By Boris Ewenstein, Bryan Hancock, and Asmus Komm; McKinsey & Company

What happens after companies jettison traditional year-end evaluations?

The worst-kept secret in companies has long been the fact that the yearly ritual of evaluating (and sometimes rating and ranking) the performance of employees epitomizes the absurdities of corporate life. Managers and staff alike too often view performance management as time consuming, excessively subjective, demotivating, and ultimately unhelpful. In these cases, it does little to improve the performance of employees. It may even undermine their performance as they struggle with ratings, worry about compensation, and try to make sense of performance feedback.

These aren’t new issues, but they have become increasingly blatant as jobs in many businesses have evolved over the past 15 years. More and more positions require employees with deeper expertise, more independent judgment, and better problem-solving skills. They are shouldering ever-greater responsibilities in their interactions with customers and business partners and creating value in ways that industrial-era performance-management systems struggle to identify. Soon enough, a ritual most executives say they dislike will be so outdated that it will resemble trying to conduct modern financial transactions with carrier pigeons.

Yet nearly nine out of ten companies around the world continue not only to generate performance scores for employees but also to use them as the basis for compensation decisions. The problem that prevents managers’ dissatisfaction with the process from actually changing it is uncertainty over what a revamped performance-management system ought to look like. If we jettison year-end evaluations—well, then what? Will employees just lean back? Will performance drop? And how will people be paid?

Answers are emerging. Companies, such as GE and Microsoft, that long epitomized the “stack and rank” approach have been blowing up their annual systems for rating and evaluating employees and are instead testing new ideas that give them continual feedback and coaching. Netflix no longer measures its people against annual objectives, because its objectives have become more fluid and can change quite rapidly. Google transformed the way it compensates high performers at every level. Some tech companies, such as Atlassian, have automated many evaluation activities that managers elsewhere perform manually.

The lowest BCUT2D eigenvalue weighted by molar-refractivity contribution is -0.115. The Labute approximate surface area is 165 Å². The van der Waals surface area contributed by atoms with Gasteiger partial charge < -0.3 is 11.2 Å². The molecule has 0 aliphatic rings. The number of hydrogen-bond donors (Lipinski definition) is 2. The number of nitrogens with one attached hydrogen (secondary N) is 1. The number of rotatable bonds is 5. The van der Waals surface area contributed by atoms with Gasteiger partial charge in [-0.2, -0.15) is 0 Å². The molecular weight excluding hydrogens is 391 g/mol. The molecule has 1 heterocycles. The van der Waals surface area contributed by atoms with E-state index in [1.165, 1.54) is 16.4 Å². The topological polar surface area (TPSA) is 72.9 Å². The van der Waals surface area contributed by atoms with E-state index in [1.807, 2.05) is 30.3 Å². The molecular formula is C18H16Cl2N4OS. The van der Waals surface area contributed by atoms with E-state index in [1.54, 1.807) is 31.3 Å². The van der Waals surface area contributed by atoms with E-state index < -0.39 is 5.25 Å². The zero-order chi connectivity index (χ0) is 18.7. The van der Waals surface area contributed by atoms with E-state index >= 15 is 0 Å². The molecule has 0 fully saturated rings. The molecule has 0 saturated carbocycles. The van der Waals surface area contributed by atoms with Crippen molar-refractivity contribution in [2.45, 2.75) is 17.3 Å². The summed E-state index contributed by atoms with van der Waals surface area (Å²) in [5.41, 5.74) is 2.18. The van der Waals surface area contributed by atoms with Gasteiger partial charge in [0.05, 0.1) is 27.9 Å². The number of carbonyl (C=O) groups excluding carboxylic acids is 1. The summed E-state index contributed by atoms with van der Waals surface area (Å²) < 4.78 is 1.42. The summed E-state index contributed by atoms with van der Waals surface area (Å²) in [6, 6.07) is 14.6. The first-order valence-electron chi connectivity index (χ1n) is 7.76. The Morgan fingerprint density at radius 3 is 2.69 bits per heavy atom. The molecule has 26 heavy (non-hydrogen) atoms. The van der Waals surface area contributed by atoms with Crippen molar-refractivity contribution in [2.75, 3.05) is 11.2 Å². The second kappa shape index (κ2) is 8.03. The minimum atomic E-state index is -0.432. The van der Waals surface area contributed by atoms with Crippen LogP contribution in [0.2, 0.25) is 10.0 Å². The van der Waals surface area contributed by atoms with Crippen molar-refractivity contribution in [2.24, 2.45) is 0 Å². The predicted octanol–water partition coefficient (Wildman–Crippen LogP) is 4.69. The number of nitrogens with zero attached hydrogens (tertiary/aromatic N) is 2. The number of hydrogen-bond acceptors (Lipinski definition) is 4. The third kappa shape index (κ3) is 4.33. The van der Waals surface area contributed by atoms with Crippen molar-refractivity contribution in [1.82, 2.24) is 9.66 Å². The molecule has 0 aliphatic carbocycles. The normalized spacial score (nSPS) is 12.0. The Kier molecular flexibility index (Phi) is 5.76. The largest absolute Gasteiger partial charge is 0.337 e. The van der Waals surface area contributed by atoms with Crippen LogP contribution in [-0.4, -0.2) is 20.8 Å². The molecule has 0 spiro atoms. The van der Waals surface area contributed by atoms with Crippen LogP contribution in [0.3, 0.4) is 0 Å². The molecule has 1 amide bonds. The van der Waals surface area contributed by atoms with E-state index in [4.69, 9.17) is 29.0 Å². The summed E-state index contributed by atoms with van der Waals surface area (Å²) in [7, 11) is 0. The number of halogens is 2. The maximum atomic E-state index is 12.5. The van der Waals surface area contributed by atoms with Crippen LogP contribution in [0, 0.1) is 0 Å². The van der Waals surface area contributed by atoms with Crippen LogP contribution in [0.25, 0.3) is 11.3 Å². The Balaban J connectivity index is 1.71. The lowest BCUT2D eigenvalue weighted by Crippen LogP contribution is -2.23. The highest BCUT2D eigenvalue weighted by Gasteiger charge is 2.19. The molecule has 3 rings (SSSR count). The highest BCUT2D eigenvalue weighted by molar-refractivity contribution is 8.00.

The changes these and other companies are making are new, varied, and, in some instances, experimental. But patterns are beginning to emerge.

– Some companies are rethinking what constitutes employee performance by focusing specifically on individuals who are a step function away from average—at either the high or low end of performance—rather than trying to differentiate among the bulk of employees in the middle.

– Many companies are also collecting more objective performance data through systems that automate real-time analyses.

– Performance data are used less and less as a crude instrument for setting compensation. Indeed, some companies are severing the link between evaluation and compensation, at least for the majority of the workforce, while linking them ever more comprehensively at the high and low ends of performance.

– Better data back up a shift in emphasis from backward-looking evaluations to fact-based performance and development discussions, which are becoming frequent and as-needed rather than annual events.

How these emerging patterns play out will vary, of course, from company to company. The pace of change will differ, too. Some companies may use multiple approaches to performance management, holding on to hardwired targets for sales teams, say, while shifting other functions or business units to new approaches.

But change they must.

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